Linear Compensators


Linear Compensators

I first read about Levang linear compensators back around 2000. It was a legal muzzle device under AWB rules, and I considered adding it to an STG58. In the end, the STG ended up with a bare muzzle, and I gave it no more thought until the last year when I borrowed a Levang-equipped AR15 at a range in Texas.

Even in the open, with no overhead cover, the rifle was far more comfortable to shoot than usual. The muzzle blast was mostly directed forward, greatly decreasing the concussion levels for the shooter.


Tactical Innovations makes a smaller, lighter version for rimfire rifles. The noise reduction was quite welcome, not quite reducing the noise level to reach hearing safety requirements, but starting to approach it. Obviously, linear compensators don’t reduce the noise overall, only channel it away from the shooter and spotter in a more narrow cone than a bare muzzle or a flash hider would project. They don’t reduce recoil and don’t appreciably change the amount of muzzle flash.


Kaw Valley Precision makes .22 and .30 caliber linear compensators with nicely recessed apertures, machined with installation flats. They are easier to secure on the gun than other designs. Although they will work on any length barrel, they shine most on pistols and short barreled rifles, making the muzzle blast rather less objectionable to the shooter and those to his…er, her side.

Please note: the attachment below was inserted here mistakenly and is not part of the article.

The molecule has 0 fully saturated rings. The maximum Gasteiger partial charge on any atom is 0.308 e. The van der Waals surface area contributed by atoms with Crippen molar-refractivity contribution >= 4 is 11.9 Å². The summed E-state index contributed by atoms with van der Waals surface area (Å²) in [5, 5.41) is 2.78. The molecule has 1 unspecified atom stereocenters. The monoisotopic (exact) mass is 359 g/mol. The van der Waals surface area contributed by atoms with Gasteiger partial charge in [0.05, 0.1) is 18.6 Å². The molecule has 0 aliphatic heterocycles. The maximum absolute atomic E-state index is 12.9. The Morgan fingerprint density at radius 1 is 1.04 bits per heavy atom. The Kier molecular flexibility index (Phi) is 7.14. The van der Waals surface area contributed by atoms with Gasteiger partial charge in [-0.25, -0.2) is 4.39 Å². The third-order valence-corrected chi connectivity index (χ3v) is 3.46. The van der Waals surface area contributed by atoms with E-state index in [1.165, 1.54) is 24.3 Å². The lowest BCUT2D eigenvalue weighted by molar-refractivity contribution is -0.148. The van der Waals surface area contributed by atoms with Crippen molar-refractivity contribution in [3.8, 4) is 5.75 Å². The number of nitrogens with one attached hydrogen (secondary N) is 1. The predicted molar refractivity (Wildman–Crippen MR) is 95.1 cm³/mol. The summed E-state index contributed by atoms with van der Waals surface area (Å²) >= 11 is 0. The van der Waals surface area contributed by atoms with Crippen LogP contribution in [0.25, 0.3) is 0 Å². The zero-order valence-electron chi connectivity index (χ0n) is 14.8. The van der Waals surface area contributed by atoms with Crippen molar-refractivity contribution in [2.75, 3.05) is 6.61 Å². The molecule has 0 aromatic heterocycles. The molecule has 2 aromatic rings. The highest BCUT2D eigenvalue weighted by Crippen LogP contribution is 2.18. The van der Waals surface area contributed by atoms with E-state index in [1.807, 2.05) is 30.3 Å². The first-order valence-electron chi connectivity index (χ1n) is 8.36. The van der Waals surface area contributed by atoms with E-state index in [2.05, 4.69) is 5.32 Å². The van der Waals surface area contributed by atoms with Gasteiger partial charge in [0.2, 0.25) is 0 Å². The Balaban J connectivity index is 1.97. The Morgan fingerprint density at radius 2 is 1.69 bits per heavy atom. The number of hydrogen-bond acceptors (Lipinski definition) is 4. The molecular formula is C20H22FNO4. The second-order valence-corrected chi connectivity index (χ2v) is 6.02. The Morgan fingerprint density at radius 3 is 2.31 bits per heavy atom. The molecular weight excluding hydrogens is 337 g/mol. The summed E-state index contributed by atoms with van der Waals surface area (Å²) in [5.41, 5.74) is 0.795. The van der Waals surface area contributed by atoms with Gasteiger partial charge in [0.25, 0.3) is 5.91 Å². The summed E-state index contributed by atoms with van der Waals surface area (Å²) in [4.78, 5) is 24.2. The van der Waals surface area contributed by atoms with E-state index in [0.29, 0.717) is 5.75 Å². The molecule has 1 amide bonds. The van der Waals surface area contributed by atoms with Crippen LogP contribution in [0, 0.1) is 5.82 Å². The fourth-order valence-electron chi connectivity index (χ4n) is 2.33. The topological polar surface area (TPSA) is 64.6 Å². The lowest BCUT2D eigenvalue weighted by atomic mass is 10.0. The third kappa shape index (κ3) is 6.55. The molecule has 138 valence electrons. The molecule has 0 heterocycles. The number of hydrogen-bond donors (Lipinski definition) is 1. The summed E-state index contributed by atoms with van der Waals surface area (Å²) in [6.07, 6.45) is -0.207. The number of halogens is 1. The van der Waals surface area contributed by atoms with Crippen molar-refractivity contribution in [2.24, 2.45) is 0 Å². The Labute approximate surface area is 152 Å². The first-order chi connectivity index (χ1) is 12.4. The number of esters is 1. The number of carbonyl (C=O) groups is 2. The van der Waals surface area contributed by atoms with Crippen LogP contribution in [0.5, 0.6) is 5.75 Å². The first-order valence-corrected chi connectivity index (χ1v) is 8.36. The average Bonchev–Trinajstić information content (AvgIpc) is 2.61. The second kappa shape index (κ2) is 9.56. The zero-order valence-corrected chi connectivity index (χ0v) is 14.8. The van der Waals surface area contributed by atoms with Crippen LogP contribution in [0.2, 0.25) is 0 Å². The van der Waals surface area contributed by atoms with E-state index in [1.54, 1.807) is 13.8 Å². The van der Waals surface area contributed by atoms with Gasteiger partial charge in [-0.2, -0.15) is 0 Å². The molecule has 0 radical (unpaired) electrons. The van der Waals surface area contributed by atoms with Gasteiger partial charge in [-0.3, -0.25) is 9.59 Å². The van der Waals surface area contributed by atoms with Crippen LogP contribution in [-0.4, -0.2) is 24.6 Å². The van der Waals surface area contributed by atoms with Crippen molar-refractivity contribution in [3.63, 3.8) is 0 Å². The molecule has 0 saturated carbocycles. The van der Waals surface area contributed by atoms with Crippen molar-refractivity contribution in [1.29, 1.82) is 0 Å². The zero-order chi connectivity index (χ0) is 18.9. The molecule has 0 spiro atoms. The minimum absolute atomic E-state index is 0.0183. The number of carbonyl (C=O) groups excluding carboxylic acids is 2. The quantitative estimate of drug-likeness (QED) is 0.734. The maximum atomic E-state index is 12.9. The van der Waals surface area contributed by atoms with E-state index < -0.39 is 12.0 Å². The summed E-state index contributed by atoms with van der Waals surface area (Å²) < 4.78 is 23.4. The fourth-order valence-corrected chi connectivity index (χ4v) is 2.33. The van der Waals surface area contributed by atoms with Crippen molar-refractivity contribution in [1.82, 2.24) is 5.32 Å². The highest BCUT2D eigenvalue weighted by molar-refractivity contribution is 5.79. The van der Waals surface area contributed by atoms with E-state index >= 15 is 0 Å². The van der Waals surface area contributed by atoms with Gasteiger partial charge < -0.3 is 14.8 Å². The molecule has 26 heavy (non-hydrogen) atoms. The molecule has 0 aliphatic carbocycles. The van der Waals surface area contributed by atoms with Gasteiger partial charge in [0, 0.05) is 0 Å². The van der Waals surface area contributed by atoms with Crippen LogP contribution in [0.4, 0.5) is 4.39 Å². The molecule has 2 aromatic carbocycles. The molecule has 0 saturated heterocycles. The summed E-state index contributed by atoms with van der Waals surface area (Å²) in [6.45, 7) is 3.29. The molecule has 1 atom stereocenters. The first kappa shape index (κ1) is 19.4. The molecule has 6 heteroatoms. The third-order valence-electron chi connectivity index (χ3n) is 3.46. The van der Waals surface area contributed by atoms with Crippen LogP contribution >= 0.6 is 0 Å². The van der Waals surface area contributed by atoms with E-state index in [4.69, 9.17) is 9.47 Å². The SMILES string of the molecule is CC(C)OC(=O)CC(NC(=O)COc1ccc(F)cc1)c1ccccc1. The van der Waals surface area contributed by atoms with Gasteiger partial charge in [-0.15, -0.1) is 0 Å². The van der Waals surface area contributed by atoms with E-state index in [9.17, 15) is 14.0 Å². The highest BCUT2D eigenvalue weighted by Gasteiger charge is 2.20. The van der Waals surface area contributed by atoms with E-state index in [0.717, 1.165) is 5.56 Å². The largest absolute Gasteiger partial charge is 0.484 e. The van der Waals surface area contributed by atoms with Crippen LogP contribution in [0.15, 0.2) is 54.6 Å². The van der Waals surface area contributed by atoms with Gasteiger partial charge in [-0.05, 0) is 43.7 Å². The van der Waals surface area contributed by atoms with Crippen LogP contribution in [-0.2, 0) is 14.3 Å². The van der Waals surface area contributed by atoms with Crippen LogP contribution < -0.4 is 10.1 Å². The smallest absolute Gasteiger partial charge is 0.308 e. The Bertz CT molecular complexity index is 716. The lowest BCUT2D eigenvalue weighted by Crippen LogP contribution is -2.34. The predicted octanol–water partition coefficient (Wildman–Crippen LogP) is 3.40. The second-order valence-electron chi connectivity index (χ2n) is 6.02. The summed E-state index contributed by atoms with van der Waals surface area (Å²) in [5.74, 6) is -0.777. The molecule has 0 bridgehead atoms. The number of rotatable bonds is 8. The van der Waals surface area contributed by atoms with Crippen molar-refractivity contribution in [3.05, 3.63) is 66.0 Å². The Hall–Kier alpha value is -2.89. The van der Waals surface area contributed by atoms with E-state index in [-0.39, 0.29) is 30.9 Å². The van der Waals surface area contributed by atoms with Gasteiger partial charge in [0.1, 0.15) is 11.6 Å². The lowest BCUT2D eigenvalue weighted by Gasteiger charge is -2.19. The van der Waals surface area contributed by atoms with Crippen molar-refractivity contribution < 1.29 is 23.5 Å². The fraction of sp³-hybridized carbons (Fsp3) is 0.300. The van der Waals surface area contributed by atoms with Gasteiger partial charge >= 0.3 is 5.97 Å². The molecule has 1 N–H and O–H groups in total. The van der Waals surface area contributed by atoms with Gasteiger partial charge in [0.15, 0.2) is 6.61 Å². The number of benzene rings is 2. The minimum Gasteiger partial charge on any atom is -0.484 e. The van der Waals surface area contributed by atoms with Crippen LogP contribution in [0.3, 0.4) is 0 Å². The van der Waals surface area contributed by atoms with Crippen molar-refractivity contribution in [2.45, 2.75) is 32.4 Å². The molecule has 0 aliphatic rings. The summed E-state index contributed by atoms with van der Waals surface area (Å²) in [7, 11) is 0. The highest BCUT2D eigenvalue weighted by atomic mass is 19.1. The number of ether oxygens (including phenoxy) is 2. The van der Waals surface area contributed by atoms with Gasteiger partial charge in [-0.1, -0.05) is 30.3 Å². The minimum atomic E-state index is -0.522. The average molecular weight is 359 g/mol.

Linear compensators do one thing and they do it very well. At $27 to $49, they are affordable and, in my opinion, quite useful. As a bonus, linear compensators are still legal in California.

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Oleg Volk is currently a writer for AllOutdoor who has chosen not to write a short bio at this time.

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